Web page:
Spreading export opportunities in Asia

Written on the 5 June 2009

Spreading export opportunities in Asia

RUBENS Fine Foods is expanding its product range while maintaining export opportunities across the Asia Pacific.

The Nerang-based company specialises in producing pâte and supplies major retailers across Australia and specialty delicatessens in the Asia-Pacific with delectable goodies. Singapore and Indonesia are the key offshore markets for the brand.

Director Dirk Weemaes explains that, initially the product was difficult to popularise. But the proof was in the pâté as Australians took to the idea as an ‘entertainment food’.

“We had a steep learning curve, both for ourselves and for our customers because really pâté wasn’t all that popular and it was not represented in the retail chains.” says Weemaes.
“Pâté was a bit alien to the Australian consumer. The way we overcame that was by establishing this as an entertainment food, where as in Europe it was a commodity food, an everyday food.”
A similar situation unfolded in the Asian Pacific countries which came as a surprise to the Belgium born businessman who grew up with the spreads.

“Initially when we enter a new market in the Asian Pacific, we target the expat community and go into the international stores. Gradually we are finding that as the local populations travel and experiences things, the sales grow,” he says.

Although Rubens’ export opportunities are continuously growing and expanding, there are some markets which remain out of reach. Legislation has made it a challenging process.
“Because we do meat, Europe and the USA are out reach for us because of legislation and regulations, which is a pity because that is where really the bulk of the market is for us,” he says.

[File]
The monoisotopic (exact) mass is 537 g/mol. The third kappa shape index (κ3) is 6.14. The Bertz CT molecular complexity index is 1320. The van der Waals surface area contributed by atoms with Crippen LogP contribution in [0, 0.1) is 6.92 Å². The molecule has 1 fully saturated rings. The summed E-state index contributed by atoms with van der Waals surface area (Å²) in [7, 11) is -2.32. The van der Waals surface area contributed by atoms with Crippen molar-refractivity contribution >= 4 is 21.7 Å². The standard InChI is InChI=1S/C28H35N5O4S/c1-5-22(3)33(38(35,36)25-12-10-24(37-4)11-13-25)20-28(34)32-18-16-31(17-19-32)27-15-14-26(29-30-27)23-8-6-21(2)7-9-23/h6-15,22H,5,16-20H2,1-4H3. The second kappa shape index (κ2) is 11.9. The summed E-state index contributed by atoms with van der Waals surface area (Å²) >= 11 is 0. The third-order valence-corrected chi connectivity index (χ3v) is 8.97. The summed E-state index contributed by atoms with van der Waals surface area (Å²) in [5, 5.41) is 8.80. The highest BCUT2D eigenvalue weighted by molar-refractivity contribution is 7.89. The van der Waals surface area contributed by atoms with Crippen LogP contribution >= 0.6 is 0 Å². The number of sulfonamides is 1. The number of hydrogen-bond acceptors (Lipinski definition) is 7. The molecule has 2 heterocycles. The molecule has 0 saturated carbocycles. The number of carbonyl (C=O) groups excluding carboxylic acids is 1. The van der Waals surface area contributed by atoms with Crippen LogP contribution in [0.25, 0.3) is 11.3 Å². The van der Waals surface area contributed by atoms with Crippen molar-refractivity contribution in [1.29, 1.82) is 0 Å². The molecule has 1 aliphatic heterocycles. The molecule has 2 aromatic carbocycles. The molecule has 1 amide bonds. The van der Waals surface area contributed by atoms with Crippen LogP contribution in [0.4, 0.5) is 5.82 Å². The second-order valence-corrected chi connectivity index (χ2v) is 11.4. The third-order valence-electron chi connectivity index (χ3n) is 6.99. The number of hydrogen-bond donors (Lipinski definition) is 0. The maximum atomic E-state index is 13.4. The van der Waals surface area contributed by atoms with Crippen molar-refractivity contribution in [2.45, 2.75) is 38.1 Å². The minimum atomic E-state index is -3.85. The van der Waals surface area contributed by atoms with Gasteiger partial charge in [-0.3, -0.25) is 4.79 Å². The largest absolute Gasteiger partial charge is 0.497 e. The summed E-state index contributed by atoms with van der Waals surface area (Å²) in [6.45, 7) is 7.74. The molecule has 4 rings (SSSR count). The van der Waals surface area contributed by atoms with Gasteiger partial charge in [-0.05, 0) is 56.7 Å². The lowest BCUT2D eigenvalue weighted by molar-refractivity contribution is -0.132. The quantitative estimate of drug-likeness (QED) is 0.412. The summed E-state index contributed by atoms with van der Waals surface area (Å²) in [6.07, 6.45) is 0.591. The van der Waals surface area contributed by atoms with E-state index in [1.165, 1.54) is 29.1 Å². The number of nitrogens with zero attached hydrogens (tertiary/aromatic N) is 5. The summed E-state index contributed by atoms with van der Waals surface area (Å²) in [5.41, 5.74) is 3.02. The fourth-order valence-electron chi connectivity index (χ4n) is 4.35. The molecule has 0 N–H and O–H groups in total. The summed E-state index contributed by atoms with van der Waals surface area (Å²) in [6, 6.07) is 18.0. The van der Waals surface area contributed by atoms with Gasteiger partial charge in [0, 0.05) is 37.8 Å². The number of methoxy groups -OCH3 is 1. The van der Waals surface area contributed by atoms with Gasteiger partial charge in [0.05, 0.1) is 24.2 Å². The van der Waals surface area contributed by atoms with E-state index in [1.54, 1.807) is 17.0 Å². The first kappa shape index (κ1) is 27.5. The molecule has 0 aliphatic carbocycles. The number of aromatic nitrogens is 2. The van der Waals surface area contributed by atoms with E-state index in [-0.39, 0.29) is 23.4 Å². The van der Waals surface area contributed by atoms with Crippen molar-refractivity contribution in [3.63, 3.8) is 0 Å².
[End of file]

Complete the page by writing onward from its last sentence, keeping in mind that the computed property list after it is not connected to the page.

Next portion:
“In the case of the USA, often there are of course administrative regulations to protect their own markets. You can probably organise export to the US, providing you are listed on the US exporters list which in itself is a major process. It involves American inspectors coming here and the other expensive thing is whenever you produce an American export an inspector would have to be present.”

Rubens Fine Foods has a unique production process which involves creating and mixing the product raw followed by baking it in the packaging; as opposed to baking and then packaging. This gives Rubens an exclusive competitive edge.

“It’s a very safe way of doing it, you get an extraordinary long shelf life; all the pâtés in Australia have a shelf life of about six weeks on average where as we have an easy four months,” he says.

The company is in the midst of a product launch which is set to add a touch of pizzazz to the traditional sandwich. The product Weemaes refers to as ‘lunch in a tub’ provides various combinations of seafood, meat and chicken with sauces ready to spread onto sandwiches.

“It’s such a convenient versatile food. And we are just flabbergasted that bigger companies haven’t jumped on it,” he says.

“We spent a lot of time on research. What many people do is just jump in and try a concept that is very popular in Europe and that hardly ever works (here). We tested it on about 16 focus groups and the first round we did we had it completely wrong. So we had to change the recipe, appearance and structure.”

While the product is still in its very early launch stage, Weemaes believes company growth will be steady, predicting double digits around the 15 per cent mark for the 2009 FY.


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